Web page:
Among demographics and clinical parameters, only the gender was significantly associated with nonperfusion: the NPI was higher in women compared with men (16.92 ± 12.49% vs. 10.87 ± 13.02%, respectively; P = 0.018), probably owing to an uneven distribution (65% of women in the PDR group compared with 38% of men). The best-corrected visual acuity positively correlated with the NPI, but without reaching significance (Spearman coefficient = 0.281; P = 0.051). Other parameters were not significantly associated with the NPI, as shown in Supplementary Table S1
The mean NPI did not significantly differ between the 4 retinal quadrants (analysis of variance, P = 0.71) (Fig. 3A and Table). Regarding nonperfusion location in the circles centered on the fovea, the mean NPI was significantly higher in C3 and C4 compared with C1 and C2 (analysis of variance; P < 10−10) (Fig. 3B and Table). The NPI in each circle correlated with the NPI on the whole image, with a stronger correlation for C3 and C4 (correlation coefficients of 0.61, 0.55, 0.89, and 0.97 for C1, C2, C3, and C4 respectively; P < 10−4). 
Figure 3.
 
Distribution of the NPI (NPA percentage) in the retinal sectors (quadrants and circles) of the OCTA image field. (A) NPI distribution in the 4 quadrants in eyes with SNPDR (blue boxplots) and in eyes with PDR (red boxplots). The mean NPI did not significantly differ between the 4 retinal quadrants (analysis of variance [ANOVA] test; P = 0.71), but in each quadrant, the mean NPI was significantly higher in the PDR group compared with the severe NPDR group (detailed results in Table) (B) NPI distribution in the four retinal circles in eyes with severe NPDR (blue boxplots) and in eyes with PDR (red boxplots). The mean NPI was significantly higher in C3 and C4 compared with C1 and C2 (ANOVA test, P <10−10), and the mean NPI in C3 and C4 was significantly higher in eyes with PDR compared with eyes with severe NPDR (detailed results in Table).
Figure 3.
 
Distribution of the NPI (NPA percentage) in the retinal sectors (quadrants and circles) of the OCTA image field. (A) NPI distribution in the 4 quadrants in eyes with SNPDR (blue boxplots) and in eyes with PDR (red boxplots). The mean NPI did not significantly differ between the 4 retinal quadrants (analysis of variance [ANOVA] test; P = 0.71), but in each quadrant, the mean NPI was significantly higher in the PDR group compared with the severe NPDR group (detailed results in Table) (B) NPI distribution in the four retinal circles in eyes with severe NPDR (blue boxplots) and in eyes with PDR (red boxplots). The mean NPI was significantly higher in C3 and C4 compared with C1 and C2 (ANOVA test, P <10−10), and the mean NPI in C3 and C4 was significantly higher in eyes with PDR compared with eyes with severe NPDR (detailed results in Table).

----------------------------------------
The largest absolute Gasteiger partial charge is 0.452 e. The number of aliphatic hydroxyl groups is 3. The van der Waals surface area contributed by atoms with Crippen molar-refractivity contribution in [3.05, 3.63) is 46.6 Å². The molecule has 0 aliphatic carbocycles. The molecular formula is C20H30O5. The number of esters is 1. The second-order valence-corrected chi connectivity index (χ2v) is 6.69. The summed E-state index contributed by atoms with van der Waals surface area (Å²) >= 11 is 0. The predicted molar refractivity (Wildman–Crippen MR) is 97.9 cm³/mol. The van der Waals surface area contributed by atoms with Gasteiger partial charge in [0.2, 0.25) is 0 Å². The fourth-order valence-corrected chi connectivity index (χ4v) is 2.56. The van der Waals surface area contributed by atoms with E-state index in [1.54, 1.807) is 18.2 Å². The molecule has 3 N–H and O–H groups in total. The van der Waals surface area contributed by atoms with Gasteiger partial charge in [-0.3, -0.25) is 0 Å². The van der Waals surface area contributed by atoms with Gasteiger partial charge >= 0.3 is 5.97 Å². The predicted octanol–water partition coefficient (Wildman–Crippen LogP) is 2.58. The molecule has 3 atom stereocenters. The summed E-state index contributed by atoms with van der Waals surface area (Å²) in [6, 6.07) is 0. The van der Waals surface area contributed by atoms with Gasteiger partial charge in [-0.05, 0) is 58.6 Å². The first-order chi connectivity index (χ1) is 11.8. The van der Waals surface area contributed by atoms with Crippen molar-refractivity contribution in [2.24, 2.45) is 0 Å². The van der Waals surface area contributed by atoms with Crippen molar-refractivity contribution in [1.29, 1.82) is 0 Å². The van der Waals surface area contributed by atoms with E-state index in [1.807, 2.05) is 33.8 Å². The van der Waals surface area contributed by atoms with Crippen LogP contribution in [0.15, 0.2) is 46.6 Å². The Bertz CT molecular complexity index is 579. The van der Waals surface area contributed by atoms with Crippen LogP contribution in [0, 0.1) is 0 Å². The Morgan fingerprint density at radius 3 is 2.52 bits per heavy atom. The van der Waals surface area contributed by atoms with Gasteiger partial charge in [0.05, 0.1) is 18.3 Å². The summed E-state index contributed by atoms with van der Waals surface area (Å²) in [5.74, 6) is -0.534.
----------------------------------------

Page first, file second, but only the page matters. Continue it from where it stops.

Table.
 
NPI Distribution in Different Sectors of the OCTA Image
Table.
 
NPI Distribution in Different Sectors of the OCTA Image
NPI Threshold and Presence of Neovascularization
Using the NPI on the whole image to determine the PDR status, the diagnostic performance AUC was 0.770 (optimal NPI cutoff, 12.69%; sensitivity, 0.625; specificity, 0.889; positive predictive value, 0.824; negative predictive value, 0.706) (Fig. 2C). However, when the NPI in the different retinal sectors (quadrants, circles, sectors) was used, PDR diagnostic performances changed: the highest performances were found in the most peripheral circle (C4, AUC = 0.792; sensitivity = 0.792; specificity = 0.741; optimal cutoff = 15.22%) (Fig. 2D), in the superotemporal quadrant (AUC = 0.784; sensitivity = 0.542; specificity = 1; optimal cutoff = 15.79%) and inferotemporal quadrant (AUC = 0.773; sensitivity = 0.667; specificity = 0.778; optimal cutoff = 10.41%). The results for each sector are detailed in Supplementary Table S2
Local Relationship Between Neovascularization and the NPI
In the PDR group, 4 eyes (17%) had NVE outside the OCTA image field that were detected only on UWF imaging, 16 eyes (67%) had NVE inside the image field, and 4 eyes (17%) had NVD. A significant trend toward an increase in the NPI was observed between eyes with NVE outside the image field (6.15 ± 4.91%, with 3 out of 4 cases <6.65%), eyes with NVE inside the image field (15.33 ± 7.73%), and eyes with NVD (46.13 ± 21.7%) (P = 0.0056) (Supplementary Fig. S1). 
The highest probabilities of finding at least one NV site in a given sector were found in ST3, IT3, SN4, and IN4 (27.45%, 27.45%, 27.45%, and 23.53%, respectively). All the probabilities for the presence of a NV are shown in Supplementary Table S4
In eyes with PDR, a negative correlation was observed between the distance from the closest NV site to the fovea and the NPI on the whole WF-OCTA image (rho = −0.48; P = 0.031) (Fig. 4A), meaning that the NPI was higher in eyes with a NV closer to the fovea. Similarly, in the whole cohort, a negative correlation was found between the minimum distance from the closest NPA to the fovea and the NPI (rho = −0.52; P < 0.0001) (Fig. 4B). In other words, the closer the NPA was to the fovea, the higher the overall NPI was. 
Figure 4.